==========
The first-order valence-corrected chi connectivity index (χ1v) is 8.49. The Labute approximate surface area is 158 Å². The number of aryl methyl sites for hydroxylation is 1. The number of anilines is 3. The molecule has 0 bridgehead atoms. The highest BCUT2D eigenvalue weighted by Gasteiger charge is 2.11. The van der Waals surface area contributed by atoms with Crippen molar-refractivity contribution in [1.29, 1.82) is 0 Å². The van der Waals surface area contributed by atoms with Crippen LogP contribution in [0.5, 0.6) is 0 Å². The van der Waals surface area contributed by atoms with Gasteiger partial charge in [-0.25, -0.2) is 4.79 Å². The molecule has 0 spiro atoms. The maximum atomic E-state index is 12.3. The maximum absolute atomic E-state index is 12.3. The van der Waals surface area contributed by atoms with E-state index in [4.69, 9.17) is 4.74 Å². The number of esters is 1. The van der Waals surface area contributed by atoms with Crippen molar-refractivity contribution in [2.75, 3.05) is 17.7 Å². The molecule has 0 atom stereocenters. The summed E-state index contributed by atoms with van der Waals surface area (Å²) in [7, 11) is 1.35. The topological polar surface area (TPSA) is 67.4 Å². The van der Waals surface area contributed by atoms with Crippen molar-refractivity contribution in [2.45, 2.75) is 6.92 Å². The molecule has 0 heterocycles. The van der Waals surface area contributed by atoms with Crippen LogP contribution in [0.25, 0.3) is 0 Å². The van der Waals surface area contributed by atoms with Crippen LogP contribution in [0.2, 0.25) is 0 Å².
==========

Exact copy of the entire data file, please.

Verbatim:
The first-order valence-corrected chi connectivity index (χ1v) is 8.49. The Labute approximate surface area is 158 Å². The number of aryl methyl sites for hydroxylation is 1. The number of anilines is 3. The molecule has 0 bridgehead atoms. The highest BCUT2D eigenvalue weighted by Gasteiger charge is 2.11. The van der Waals surface area contributed by atoms with Crippen molar-refractivity contribution in [1.29, 1.82) is 0 Å². The van der Waals surface area contributed by atoms with Crippen LogP contribution in [0.5, 0.6) is 0 Å². The van der Waals surface area contributed by atoms with Gasteiger partial charge in [-0.25, -0.2) is 4.79 Å². The molecule has 0 spiro atoms. The maximum atomic E-state index is 12.3. The maximum absolute atomic E-state index is 12.3. The van der Waals surface area contributed by atoms with E-state index in [4.69, 9.17) is 4.74 Å². The number of esters is 1. The van der Waals surface area contributed by atoms with Crippen molar-refractivity contribution in [2.75, 3.05) is 17.7 Å². The molecule has 0 atom stereocenters. The summed E-state index contributed by atoms with van der Waals surface area (Å²) in [7, 11) is 1.35. The topological polar surface area (TPSA) is 67.4 Å². The van der Waals surface area contributed by atoms with Crippen molar-refractivity contribution in [2.45, 2.75) is 6.92 Å². The molecule has 0 heterocycles. The van der Waals surface area contributed by atoms with Crippen LogP contribution in [0.25, 0.3) is 0 Å². The van der Waals surface area contributed by atoms with Crippen LogP contribution in [0.2, 0.25) is 0 Å².